The air quality problematics and use of the indoor air quality sensors for monitoring indoor air quality and for efficient ventilation control and energy saving.
With the increasing pressure of energy saving for heating, ventilation and air conditioning and with the increasing pressure to reduction of the carbon dioxide emissions the buildings are built more and more tight and with better thermal insulation. These steps are technologically correct and now on reasonable maximum, this time is not economically beneficial to improve thermal insulation and tightness of buildings. This trend causes the need to handle an indoor air quality to have comfortable and healthy indoor environment. According to the most recent surveys we spend on average 80 to 90 % closed indoor.
So it is really necessary to ensure supply of an appropriate amount of fresh air into the indoor spaces in the way to reach the comfort environment and at the same time to save energy necessary for heating, ventilation and air conditioning of buildings.
The best approach is to use appropriate ventilation units controlled by internal air quality sensors. The goal of using air quality sensors is to increase indoor comfort and at the same time to spare energy for heating, conditioning and ventilation of buildings. Using the sensors the units ventilate only at the time when it is really needed.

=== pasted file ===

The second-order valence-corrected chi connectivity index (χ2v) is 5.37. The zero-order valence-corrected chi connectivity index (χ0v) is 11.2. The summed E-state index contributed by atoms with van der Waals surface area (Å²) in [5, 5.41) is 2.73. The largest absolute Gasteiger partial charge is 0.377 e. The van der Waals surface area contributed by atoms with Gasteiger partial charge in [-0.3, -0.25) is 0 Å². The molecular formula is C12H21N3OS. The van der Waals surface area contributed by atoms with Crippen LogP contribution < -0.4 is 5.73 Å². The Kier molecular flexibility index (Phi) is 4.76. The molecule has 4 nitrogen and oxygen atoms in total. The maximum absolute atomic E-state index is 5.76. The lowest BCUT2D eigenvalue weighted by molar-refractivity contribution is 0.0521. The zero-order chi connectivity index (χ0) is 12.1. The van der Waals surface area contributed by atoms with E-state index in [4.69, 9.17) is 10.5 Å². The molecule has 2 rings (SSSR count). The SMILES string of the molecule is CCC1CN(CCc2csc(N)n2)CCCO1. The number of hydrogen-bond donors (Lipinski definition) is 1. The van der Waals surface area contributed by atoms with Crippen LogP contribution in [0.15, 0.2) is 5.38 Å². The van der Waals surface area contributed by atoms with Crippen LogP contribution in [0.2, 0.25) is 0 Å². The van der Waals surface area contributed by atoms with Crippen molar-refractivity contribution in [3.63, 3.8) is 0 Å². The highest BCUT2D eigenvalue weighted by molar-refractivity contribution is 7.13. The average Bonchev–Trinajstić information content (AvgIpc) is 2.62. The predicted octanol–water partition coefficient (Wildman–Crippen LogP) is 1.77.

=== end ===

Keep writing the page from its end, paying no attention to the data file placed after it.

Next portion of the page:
In some cases it is sufficient to monitor CO2 concentration, in another cases is better to monitor volatile organic compounds – so called VOC. The rules always sticks to choose appropriate type of sensor according to prevailing source of air pollution in the particular case because of giving a most relevant information to the ventilation system about the indoor air quality.
Dust sensor with IQRF module
We introduce new type of sensor with integrated IQRF module, it is so called PM sensor. The PM means Particulate Matters sensor, the common definition of PM includes dust particles that are smaller then 100 micrometers and no smaller than 100 nanometers in size.
Basically the smaller the particles are, the deeper they can penetrate through our respiratory system and into our bloodstream, posing a higher hazard to our health. The World Health Organization (WHO) reports airborne particulate matter as a Group 1 carcinogen and as the biggest environmental risk to health.